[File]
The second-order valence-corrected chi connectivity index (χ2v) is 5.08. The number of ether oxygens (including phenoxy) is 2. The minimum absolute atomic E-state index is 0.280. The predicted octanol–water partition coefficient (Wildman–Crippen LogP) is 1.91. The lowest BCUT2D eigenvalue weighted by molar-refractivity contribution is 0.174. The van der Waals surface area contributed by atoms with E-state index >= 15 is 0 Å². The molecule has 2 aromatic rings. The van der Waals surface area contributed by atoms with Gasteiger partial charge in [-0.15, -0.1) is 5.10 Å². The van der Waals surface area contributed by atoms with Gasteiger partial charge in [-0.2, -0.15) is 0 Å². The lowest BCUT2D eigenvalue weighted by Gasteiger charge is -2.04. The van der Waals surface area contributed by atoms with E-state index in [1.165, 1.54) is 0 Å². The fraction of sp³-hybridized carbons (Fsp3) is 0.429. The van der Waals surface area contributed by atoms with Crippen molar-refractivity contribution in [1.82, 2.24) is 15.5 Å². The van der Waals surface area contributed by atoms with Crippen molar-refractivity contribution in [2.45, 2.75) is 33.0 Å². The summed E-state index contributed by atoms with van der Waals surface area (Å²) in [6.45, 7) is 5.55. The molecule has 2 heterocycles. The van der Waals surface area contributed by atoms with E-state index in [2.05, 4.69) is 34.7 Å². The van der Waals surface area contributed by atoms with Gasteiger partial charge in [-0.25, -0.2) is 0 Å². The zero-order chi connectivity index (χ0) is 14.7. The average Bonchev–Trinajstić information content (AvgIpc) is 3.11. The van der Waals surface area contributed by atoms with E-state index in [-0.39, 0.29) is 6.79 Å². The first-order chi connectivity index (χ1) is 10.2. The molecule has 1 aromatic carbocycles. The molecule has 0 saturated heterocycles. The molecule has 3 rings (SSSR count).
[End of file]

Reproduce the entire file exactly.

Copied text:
The second-order valence-corrected chi connectivity index (χ2v) is 5.08. The number of ether oxygens (including phenoxy) is 2. The minimum absolute atomic E-state index is 0.280. The predicted octanol–water partition coefficient (Wildman–Crippen LogP) is 1.91. The lowest BCUT2D eigenvalue weighted by molar-refractivity contribution is 0.174. The van der Waals surface area contributed by atoms with E-state index >= 15 is 0 Å². The molecule has 2 aromatic rings. The van der Waals surface area contributed by atoms with Gasteiger partial charge in [-0.15, -0.1) is 5.10 Å². The van der Waals surface area contributed by atoms with Gasteiger partial charge in [-0.2, -0.15) is 0 Å². The lowest BCUT2D eigenvalue weighted by Gasteiger charge is -2.04. The van der Waals surface area contributed by atoms with E-state index in [1.165, 1.54) is 0 Å². The fraction of sp³-hybridized carbons (Fsp3) is 0.429. The van der Waals surface area contributed by atoms with Crippen molar-refractivity contribution in [1.82, 2.24) is 15.5 Å². The van der Waals surface area contributed by atoms with Crippen molar-refractivity contribution in [2.45, 2.75) is 33.0 Å². The summed E-state index contributed by atoms with van der Waals surface area (Å²) in [6.45, 7) is 5.55. The molecule has 2 heterocycles. The van der Waals surface area contributed by atoms with E-state index in [2.05, 4.69) is 34.7 Å². The van der Waals surface area contributed by atoms with Gasteiger partial charge in [-0.25, -0.2) is 0 Å². The zero-order chi connectivity index (χ0) is 14.7. The average Bonchev–Trinajstić information content (AvgIpc) is 3.11. The van der Waals surface area contributed by atoms with E-state index in [-0.39, 0.29) is 6.79 Å². The first-order chi connectivity index (χ1) is 10.2. The molecule has 1 aromatic carbocycles. The molecule has 0 saturated heterocycles. The molecule has 3 rings (SSSR count).